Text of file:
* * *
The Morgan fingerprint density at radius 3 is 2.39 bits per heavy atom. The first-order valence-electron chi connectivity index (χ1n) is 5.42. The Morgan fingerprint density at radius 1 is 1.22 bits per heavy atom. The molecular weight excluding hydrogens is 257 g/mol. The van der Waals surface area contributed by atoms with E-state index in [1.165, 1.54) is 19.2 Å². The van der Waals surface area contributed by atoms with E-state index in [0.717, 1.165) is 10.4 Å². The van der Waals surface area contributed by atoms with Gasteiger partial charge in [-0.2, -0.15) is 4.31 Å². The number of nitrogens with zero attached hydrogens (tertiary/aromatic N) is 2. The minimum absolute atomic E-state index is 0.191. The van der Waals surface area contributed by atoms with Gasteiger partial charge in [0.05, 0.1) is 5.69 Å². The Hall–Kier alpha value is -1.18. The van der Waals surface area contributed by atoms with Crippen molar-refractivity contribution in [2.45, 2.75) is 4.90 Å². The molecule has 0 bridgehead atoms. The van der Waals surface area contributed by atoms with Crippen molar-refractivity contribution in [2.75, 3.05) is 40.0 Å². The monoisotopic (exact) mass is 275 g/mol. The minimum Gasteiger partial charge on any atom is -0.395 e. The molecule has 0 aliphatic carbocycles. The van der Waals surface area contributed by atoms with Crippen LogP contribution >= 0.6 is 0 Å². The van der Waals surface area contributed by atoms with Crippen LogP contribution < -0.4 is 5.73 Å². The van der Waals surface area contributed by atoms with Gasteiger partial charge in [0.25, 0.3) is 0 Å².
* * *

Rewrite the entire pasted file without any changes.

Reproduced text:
The Morgan fingerprint density at radius 3 is 2.39 bits per heavy atom. The first-order valence-electron chi connectivity index (χ1n) is 5.42. The Morgan fingerprint density at radius 1 is 1.22 bits per heavy atom. The molecular weight excluding hydrogens is 257 g/mol. The van der Waals surface area contributed by atoms with E-state index in [1.165, 1.54) is 19.2 Å². The van der Waals surface area contributed by atoms with E-state index in [0.717, 1.165) is 10.4 Å². The van der Waals surface area contributed by atoms with Gasteiger partial charge in [-0.2, -0.15) is 4.31 Å². The number of nitrogens with zero attached hydrogens (tertiary/aromatic N) is 2. The minimum absolute atomic E-state index is 0.191. The van der Waals surface area contributed by atoms with Gasteiger partial charge in [0.05, 0.1) is 5.69 Å². The Hall–Kier alpha value is -1.18. The van der Waals surface area contributed by atoms with Crippen molar-refractivity contribution in [2.45, 2.75) is 4.90 Å². The molecule has 0 bridgehead atoms. The van der Waals surface area contributed by atoms with Crippen molar-refractivity contribution in [2.75, 3.05) is 40.0 Å². The monoisotopic (exact) mass is 275 g/mol. The minimum Gasteiger partial charge on any atom is -0.395 e. The molecule has 0 aliphatic carbocycles. The van der Waals surface area contributed by atoms with Crippen LogP contribution >= 0.6 is 0 Å². The van der Waals surface area contributed by atoms with Crippen LogP contribution < -0.4 is 5.73 Å². The van der Waals surface area contributed by atoms with Gasteiger partial charge in [0.25, 0.3) is 0 Å².